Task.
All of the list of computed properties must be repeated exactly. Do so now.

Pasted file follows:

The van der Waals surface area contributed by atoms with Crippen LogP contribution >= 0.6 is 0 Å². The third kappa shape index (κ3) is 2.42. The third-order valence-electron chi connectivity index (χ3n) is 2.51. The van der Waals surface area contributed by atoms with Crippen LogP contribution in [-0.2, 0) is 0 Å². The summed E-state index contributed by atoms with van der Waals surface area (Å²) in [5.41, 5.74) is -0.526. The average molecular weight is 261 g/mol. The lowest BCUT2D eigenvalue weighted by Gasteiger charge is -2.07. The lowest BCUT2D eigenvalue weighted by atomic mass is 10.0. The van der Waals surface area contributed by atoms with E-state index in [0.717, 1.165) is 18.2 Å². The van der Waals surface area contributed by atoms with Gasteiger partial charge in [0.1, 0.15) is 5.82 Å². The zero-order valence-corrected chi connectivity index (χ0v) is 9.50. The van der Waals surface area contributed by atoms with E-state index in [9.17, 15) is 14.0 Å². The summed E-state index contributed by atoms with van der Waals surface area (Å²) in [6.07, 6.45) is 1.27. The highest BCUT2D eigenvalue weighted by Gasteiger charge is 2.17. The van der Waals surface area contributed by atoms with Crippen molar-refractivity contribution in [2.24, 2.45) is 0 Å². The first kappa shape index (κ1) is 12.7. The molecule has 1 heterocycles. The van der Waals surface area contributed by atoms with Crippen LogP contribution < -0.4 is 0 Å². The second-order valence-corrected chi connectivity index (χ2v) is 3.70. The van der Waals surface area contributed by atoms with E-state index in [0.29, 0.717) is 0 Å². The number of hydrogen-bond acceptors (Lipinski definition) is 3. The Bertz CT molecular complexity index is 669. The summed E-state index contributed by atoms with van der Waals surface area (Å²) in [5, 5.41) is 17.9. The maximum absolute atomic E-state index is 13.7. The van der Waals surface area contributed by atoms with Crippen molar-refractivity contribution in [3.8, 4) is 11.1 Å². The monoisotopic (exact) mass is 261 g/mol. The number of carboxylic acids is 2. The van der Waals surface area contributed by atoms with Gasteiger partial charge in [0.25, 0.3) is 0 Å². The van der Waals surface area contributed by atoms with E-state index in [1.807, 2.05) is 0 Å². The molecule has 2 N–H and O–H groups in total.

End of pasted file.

The van der Waals surface area contributed by atoms with Crippen LogP contribution >= 0.6 is 0 Å². The third kappa shape index (κ3) is 2.42. The third-order valence-electron chi connectivity index (χ3n) is 2.51. The van der Waals surface area contributed by atoms with Crippen LogP contribution in [-0.2, 0) is 0 Å². The summed E-state index contributed by atoms with van der Waals surface area (Å²) in [5.41, 5.74) is -0.526. The average molecular weight is 261 g/mol. The lowest BCUT2D eigenvalue weighted by Gasteiger charge is -2.07. The lowest BCUT2D eigenvalue weighted by atomic mass is 10.0. The van der Waals surface area contributed by atoms with E-state index in [0.717, 1.165) is 18.2 Å². The van der Waals surface area contributed by atoms with Gasteiger partial charge in [0.1, 0.15) is 5.82 Å². The zero-order valence-corrected chi connectivity index (χ0v) is 9.50. The van der Waals surface area contributed by atoms with E-state index in [9.17, 15) is 14.0 Å². The summed E-state index contributed by atoms with van der Waals surface area (Å²) in [6.07, 6.45) is 1.27. The highest BCUT2D eigenvalue weighted by Gasteiger charge is 2.17. The van der Waals surface area contributed by atoms with Crippen molar-refractivity contribution in [2.24, 2.45) is 0 Å². The first kappa shape index (κ1) is 12.7. The molecule has 1 heterocycles. The van der Waals surface area contributed by atoms with Crippen LogP contribution < -0.4 is 0 Å². The second-order valence-corrected chi connectivity index (χ2v) is 3.70. The van der Waals surface area contributed by atoms with E-state index in [0.29, 0.717) is 0 Å². The number of hydrogen-bond acceptors (Lipinski definition) is 3. The Bertz CT molecular complexity index is 669. The summed E-state index contributed by atoms with van der Waals surface area (Å²) in [5, 5.41) is 17.9. The maximum absolute atomic E-state index is 13.7. The van der Waals surface area contributed by atoms with Crippen molar-refractivity contribution in [3.8, 4) is 11.1 Å². The monoisotopic (exact) mass is 261 g/mol. The number of carboxylic acids is 2. The van der Waals surface area contributed by atoms with Gasteiger partial charge in [0.25, 0.3) is 0 Å². The van der Waals surface area contributed by atoms with E-state index in [1.807, 2.05) is 0 Å². The molecule has 2 N–H and O–H groups in total.